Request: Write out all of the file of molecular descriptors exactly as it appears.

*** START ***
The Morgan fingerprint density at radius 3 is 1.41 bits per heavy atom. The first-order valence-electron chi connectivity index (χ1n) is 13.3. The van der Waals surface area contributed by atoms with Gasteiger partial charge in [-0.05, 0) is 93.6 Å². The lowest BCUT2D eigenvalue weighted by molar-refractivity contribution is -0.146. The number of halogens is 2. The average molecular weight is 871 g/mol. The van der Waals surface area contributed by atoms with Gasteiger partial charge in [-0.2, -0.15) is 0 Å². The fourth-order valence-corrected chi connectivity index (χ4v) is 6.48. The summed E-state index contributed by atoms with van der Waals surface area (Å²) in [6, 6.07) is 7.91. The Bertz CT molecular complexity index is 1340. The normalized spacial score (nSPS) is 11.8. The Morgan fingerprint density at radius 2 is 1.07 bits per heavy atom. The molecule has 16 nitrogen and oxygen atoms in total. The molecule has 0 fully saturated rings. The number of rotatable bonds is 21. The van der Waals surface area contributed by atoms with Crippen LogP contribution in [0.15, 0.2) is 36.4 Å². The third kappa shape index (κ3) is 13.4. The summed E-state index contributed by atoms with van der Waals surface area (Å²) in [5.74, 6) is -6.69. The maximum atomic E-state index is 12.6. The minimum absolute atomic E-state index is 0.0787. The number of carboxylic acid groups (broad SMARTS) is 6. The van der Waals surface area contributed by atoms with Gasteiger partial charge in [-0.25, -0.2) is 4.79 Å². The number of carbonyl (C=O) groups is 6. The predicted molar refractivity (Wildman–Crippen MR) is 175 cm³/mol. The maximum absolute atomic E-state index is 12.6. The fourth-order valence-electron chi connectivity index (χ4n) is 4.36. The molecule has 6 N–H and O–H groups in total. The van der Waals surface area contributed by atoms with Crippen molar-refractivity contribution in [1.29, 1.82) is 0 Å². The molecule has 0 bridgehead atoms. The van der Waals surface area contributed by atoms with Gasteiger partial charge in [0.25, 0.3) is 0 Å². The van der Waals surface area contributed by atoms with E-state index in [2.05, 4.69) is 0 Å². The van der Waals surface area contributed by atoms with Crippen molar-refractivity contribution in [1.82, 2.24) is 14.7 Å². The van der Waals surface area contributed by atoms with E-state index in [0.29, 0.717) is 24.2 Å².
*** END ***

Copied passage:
The Morgan fingerprint density at radius 3 is 1.41 bits per heavy atom. The first-order valence-electron chi connectivity index (χ1n) is 13.3. The van der Waals surface area contributed by atoms with Gasteiger partial charge in [-0.05, 0) is 93.6 Å². The lowest BCUT2D eigenvalue weighted by molar-refractivity contribution is -0.146. The number of halogens is 2. The average molecular weight is 871 g/mol. The van der Waals surface area contributed by atoms with Gasteiger partial charge in [-0.2, -0.15) is 0 Å². The fourth-order valence-corrected chi connectivity index (χ4v) is 6.48. The summed E-state index contributed by atoms with van der Waals surface area (Å²) in [6, 6.07) is 7.91. The Bertz CT molecular complexity index is 1340. The normalized spacial score (nSPS) is 11.8. The Morgan fingerprint density at radius 2 is 1.07 bits per heavy atom. The molecule has 16 nitrogen and oxygen atoms in total. The molecule has 0 fully saturated rings. The number of rotatable bonds is 21. The van der Waals surface area contributed by atoms with Crippen LogP contribution in [0.15, 0.2) is 36.4 Å². The third kappa shape index (κ3) is 13.4. The summed E-state index contributed by atoms with van der Waals surface area (Å²) in [5.74, 6) is -6.69. The maximum atomic E-state index is 12.6. The minimum absolute atomic E-state index is 0.0787. The number of carboxylic acid groups (broad SMARTS) is 6. The van der Waals surface area contributed by atoms with Gasteiger partial charge in [-0.25, -0.2) is 4.79 Å². The number of carbonyl (C=O) groups is 6. The predicted molar refractivity (Wildman–Crippen MR) is 175 cm³/mol. The maximum absolute atomic E-state index is 12.6. The fourth-order valence-electron chi connectivity index (χ4n) is 4.36. The molecule has 6 N–H and O–H groups in total. The van der Waals surface area contributed by atoms with Crippen molar-refractivity contribution in [1.29, 1.82) is 0 Å². The molecule has 0 bridgehead atoms. The van der Waals surface area contributed by atoms with Gasteiger partial charge in [0.25, 0.3) is 0 Å². The van der Waals surface area contributed by atoms with E-state index in [2.05, 4.69) is 0 Å². The van der Waals surface area contributed by atoms with Crippen molar-refractivity contribution in [1.82, 2.24) is 14.7 Å². The van der Waals surface area contributed by atoms with E-state index in [0.29, 0.717) is 24.2 Å².